Valentine’s Day is merely a few days away. So, with the holiday of love (albeit an exceedingly commercial one that is) oncoming, it seems only essential to introduce lovebirds to words of endearment that will keep your loved ones feeling oh-so-appreciated. Dash away your overused tendency to say “honey,” forget about calling your partner “baby,” here’s a list of 15 endearing Irish words (or phrases) on love that will make your Valentine’s Day so Irish you’ll want to kiss the Irish!
- “Tír gan teanga, tír gan anam” – The Cultural Significance of the Irish Language
- A Brief History of the Irish Language
- Linda Ervine – Irish Language Thriving in East Belfast
- What’s the Craic? 16 Essential Irish Slang Words You Should Know
mo ghrá thu – I love you
“I love you” is a phrase that has become overused in modern society; not to mention, it has slowly begun to lose all meaning, since it’s thrown around with no weight attached to it. The Irish version, “mo ghrá thu,” most directly translates to “you are my love,” but it is most closely aligned to saying “I love you.”
tá mé i ngrá leat – I am in love with you
Get out of the habit of telling your partner “I love you.” Saying “I am in love with you” (especially in Irish) lets them know you love every perfection and imperfection!
grá – love
Grá means “love” in English. According to Wild Goose, a design studio in Ireland, “words have been cherished in Ireland since the first lines were carved on Ogham stones and they are celebrated in the song, poetry, and the art of everyday conversation.” Love is one of those conversation pieces!
mo chroí – my heart
This is self-explanatory. Only tell your loved one they’re your heart in Irish if you absolutely mean it!
Anam Chara – soulmate
This phrase translates to “soulmate.” The Celts believed in a soul that radiates about the body. And, when two individuals created a deep bond with one another, their souls would mingle and interlink them as soulmates – whether platonic or romantic.
go síoraí – forever
“Go síoraí” is an Irish phrase that means everlasting in English. Cheers to forever!
póg – kiss
Pucker up! Póg is the Irish word for “kiss.”
a mhuirnín – darling
It’s just another word for “darling” or “beloved.” But, it still keeps its romantic touch!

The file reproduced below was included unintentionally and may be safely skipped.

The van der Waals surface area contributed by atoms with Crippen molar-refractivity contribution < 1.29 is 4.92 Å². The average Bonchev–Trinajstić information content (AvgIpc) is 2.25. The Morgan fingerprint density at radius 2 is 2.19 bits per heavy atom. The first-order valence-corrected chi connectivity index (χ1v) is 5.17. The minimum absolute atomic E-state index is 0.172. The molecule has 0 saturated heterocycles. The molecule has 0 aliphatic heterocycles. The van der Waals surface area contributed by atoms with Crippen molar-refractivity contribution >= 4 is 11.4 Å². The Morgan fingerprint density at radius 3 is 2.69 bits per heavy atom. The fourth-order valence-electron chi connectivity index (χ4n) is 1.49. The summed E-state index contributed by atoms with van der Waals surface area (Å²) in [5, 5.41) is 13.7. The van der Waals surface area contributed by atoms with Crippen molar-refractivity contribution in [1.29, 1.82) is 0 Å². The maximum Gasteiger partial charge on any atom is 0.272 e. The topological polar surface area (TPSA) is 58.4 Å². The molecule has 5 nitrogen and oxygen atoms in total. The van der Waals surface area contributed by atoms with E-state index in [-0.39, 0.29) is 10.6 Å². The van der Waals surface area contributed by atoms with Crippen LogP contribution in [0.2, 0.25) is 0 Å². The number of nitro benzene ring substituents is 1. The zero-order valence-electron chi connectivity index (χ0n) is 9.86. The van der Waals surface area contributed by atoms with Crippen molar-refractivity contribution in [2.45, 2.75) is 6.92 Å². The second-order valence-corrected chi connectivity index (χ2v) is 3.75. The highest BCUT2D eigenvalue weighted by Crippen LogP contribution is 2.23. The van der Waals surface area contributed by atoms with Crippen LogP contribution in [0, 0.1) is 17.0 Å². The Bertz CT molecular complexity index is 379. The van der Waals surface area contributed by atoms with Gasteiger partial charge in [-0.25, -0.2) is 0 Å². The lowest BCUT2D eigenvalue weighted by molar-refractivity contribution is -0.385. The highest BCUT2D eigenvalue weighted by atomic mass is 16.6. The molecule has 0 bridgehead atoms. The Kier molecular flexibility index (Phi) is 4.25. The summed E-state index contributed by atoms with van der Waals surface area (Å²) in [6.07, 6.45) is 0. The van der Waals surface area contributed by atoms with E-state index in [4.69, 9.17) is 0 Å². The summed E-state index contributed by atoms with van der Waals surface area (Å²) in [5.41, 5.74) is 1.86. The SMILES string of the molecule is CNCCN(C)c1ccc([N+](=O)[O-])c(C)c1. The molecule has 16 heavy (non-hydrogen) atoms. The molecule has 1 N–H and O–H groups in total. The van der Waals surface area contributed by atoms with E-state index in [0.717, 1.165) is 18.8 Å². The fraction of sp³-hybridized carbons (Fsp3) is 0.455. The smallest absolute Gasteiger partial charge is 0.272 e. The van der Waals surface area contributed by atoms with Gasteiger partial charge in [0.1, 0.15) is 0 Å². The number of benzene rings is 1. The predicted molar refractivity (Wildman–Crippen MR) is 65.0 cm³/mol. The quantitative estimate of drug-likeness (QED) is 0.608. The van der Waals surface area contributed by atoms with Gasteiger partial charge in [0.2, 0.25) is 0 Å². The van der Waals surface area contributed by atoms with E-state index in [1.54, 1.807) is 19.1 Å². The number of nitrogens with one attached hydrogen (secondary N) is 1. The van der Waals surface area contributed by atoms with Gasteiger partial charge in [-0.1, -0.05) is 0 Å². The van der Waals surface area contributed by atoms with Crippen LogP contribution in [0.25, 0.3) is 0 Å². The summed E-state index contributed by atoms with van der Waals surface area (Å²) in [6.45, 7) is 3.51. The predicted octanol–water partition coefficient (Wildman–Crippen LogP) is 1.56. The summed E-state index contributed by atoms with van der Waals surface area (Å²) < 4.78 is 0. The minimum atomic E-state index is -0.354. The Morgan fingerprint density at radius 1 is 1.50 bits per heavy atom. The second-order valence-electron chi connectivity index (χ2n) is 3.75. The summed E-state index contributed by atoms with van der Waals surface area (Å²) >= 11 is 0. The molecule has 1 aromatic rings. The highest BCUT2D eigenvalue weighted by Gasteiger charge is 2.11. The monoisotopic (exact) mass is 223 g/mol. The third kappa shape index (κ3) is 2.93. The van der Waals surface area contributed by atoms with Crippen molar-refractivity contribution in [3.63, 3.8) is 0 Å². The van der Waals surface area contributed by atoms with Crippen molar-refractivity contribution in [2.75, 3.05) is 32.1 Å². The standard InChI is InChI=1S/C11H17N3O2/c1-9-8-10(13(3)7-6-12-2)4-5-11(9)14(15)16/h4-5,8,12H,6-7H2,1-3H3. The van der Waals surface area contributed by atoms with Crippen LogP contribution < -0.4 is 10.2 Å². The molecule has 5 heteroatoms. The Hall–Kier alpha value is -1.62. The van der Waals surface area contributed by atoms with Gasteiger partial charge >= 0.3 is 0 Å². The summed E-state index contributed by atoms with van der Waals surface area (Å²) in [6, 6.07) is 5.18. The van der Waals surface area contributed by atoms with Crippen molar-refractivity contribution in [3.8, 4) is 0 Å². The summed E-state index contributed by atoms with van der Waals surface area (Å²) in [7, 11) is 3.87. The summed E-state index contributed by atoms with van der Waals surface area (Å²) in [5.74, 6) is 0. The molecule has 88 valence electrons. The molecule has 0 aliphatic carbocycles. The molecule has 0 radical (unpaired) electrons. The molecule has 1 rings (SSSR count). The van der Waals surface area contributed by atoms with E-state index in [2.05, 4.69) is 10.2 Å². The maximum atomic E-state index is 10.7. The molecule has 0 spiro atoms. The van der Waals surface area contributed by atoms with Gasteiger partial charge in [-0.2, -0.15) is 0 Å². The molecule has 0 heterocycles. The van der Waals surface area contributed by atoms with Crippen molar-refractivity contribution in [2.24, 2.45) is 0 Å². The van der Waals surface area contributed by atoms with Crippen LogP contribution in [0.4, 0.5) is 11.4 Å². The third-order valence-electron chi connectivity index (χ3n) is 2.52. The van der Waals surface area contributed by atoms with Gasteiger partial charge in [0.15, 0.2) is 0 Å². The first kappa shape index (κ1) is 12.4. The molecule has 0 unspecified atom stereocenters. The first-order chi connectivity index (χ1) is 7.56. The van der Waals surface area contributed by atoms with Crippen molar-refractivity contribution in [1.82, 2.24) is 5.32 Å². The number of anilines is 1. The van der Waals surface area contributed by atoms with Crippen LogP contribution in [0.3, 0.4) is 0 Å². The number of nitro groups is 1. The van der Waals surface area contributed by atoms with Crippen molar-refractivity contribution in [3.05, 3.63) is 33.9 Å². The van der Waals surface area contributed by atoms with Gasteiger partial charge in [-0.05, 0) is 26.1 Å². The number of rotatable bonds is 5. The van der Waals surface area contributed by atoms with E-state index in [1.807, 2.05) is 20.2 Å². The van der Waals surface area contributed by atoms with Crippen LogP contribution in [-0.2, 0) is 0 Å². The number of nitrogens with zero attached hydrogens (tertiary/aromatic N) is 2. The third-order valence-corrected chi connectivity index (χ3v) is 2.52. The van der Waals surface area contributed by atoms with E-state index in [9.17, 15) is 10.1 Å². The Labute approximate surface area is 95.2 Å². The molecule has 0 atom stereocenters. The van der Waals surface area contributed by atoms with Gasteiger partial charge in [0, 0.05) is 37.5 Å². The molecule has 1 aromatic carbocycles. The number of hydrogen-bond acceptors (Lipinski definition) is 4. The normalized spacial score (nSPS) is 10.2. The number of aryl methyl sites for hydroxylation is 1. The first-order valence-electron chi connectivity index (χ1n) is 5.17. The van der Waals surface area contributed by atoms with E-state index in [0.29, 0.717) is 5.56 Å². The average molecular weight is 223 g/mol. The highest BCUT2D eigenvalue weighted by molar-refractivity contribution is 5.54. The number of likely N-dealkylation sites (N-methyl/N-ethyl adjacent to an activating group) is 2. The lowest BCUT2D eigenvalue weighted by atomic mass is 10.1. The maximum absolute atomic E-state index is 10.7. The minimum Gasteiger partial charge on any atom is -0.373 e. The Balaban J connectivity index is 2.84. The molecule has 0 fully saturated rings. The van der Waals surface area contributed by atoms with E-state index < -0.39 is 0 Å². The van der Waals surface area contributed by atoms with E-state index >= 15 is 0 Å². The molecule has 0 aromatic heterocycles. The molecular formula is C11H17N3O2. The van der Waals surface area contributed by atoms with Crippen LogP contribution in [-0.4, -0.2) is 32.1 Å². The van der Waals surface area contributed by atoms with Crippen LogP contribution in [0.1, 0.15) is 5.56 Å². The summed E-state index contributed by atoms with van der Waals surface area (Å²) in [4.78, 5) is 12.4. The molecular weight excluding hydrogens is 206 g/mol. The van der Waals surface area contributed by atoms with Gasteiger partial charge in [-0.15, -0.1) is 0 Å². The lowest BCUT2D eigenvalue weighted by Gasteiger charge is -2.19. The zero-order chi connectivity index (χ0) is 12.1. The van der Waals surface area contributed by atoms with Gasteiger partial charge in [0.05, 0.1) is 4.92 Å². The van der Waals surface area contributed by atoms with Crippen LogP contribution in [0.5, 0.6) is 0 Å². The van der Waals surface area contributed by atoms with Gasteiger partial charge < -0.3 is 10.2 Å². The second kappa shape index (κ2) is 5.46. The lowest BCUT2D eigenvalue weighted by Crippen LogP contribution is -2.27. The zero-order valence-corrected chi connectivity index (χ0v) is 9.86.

a rúnsearc – beloved
Can you keep a secret? This word translates to a “secret love.” But, its use in the modern ago has tweaked it to mean “beloved.” How are the Irish such romantics?
acushla – vein
Acushla comes from the Irish Gaelic cuisle, meaning “darling,” but more literally “pulse” or “vein.” It’s an adaptation of the Irish Gaelic a cuisle (“oh, darling”). You’ll be a massive romantic if you tell your partner they’re your vein!
cushlamachree – vein of my heart
This is the word that gave us acushla and macushla! Cushlamachree is an adaptation of the Irish Gaelic cuisle mo chroidhe, literally translating to “vein of my heart.” It’s truly a poetic way to explain to your sweetheart that they’re running through your bloodstream… It’s a lovely, poetic way to refer to your sweetheart as being a part of you.
agra – dear
Agra stems from the Irish Gaelic grādh, which means “love.” This Irish word is a distant cousin of the Latin word, gratus, meaning “beloved” or “dear.”
a stór – treasure
This Irish word translates to “treasure.” And, what other word could compete with this one in telling your partner they’re your gem!
mo stóirín – my little-love
I think this word says it all: whoever the subject is, they’re your “little sweetheart,” or “your little-love.” It’s a diminutive that stands for a love so big!
mo stóir, mo chroí – my love, my heart
Mo chroí means “my heart” in Irish. “Mo stóir, mo chroí” may mean thing, treasure, value, part, of my heart, and is sometimes used as a bit of flowery shortcut for dear or darling. But, my, it’s romantic as hell, and, with Valentine’s Day on the horizon, this term might just get you on someone’s romantic side!
Wishing you a love-filled Valentine’s Day! Impress your loved ones with your Irish language skills and poetic terms of endearment.